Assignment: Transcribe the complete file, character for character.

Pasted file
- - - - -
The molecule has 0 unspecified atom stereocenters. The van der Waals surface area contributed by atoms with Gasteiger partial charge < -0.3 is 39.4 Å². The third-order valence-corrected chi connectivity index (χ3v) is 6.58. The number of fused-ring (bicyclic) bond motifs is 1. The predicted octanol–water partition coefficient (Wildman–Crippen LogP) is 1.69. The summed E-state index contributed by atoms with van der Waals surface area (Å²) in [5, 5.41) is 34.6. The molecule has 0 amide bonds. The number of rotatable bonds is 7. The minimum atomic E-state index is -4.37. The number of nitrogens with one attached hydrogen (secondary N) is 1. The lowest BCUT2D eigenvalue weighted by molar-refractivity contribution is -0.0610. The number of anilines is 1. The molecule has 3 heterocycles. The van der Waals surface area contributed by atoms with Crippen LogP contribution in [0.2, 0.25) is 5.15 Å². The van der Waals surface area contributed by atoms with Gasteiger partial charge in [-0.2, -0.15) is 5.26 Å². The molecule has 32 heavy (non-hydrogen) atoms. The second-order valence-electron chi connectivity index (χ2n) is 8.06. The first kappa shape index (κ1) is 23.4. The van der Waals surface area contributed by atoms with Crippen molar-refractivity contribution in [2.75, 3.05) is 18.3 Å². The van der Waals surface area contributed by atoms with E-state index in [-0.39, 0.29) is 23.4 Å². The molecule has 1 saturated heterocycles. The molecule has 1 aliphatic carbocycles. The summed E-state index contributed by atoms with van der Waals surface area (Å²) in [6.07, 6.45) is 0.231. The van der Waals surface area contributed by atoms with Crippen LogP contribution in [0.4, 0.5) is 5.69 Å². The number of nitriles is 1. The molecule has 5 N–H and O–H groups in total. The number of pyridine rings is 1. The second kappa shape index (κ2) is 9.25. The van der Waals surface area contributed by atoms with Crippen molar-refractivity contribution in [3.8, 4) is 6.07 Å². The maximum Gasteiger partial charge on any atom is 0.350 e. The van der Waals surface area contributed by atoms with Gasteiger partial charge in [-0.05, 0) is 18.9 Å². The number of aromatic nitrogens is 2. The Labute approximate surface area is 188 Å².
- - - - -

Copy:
The molecule has 0 unspecified atom stereocenters. The van der Waals surface area contributed by atoms with Gasteiger partial charge < -0.3 is 39.4 Å². The third-order valence-corrected chi connectivity index (χ3v) is 6.58. The number of fused-ring (bicyclic) bond motifs is 1. The predicted octanol–water partition coefficient (Wildman–Crippen LogP) is 1.69. The summed E-state index contributed by atoms with van der Waals surface area (Å²) in [5, 5.41) is 34.6. The molecule has 0 amide bonds. The number of rotatable bonds is 7. The minimum atomic E-state index is -4.37. The number of nitrogens with one attached hydrogen (secondary N) is 1. The lowest BCUT2D eigenvalue weighted by molar-refractivity contribution is -0.0610. The number of anilines is 1. The molecule has 3 heterocycles. The van der Waals surface area contributed by atoms with Crippen LogP contribution in [0.2, 0.25) is 5.15 Å². The van der Waals surface area contributed by atoms with Gasteiger partial charge in [-0.2, -0.15) is 5.26 Å². The molecule has 32 heavy (non-hydrogen) atoms. The second-order valence-electron chi connectivity index (χ2n) is 8.06. The first kappa shape index (κ1) is 23.4. The van der Waals surface area contributed by atoms with Crippen molar-refractivity contribution in [2.75, 3.05) is 18.3 Å². The van der Waals surface area contributed by atoms with E-state index in [-0.39, 0.29) is 23.4 Å². The molecule has 1 saturated heterocycles. The molecule has 1 aliphatic carbocycles. The summed E-state index contributed by atoms with van der Waals surface area (Å²) in [6.07, 6.45) is 0.231. The van der Waals surface area contributed by atoms with Crippen LogP contribution in [0.4, 0.5) is 5.69 Å². The number of nitriles is 1. The molecule has 5 N–H and O–H groups in total. The number of pyridine rings is 1. The second kappa shape index (κ2) is 9.25. The van der Waals surface area contributed by atoms with Crippen molar-refractivity contribution in [3.8, 4) is 6.07 Å². The maximum Gasteiger partial charge on any atom is 0.350 e. The van der Waals surface area contributed by atoms with Gasteiger partial charge in [-0.05, 0) is 18.9 Å². The number of aromatic nitrogens is 2. The Labute approximate surface area is 188 Å².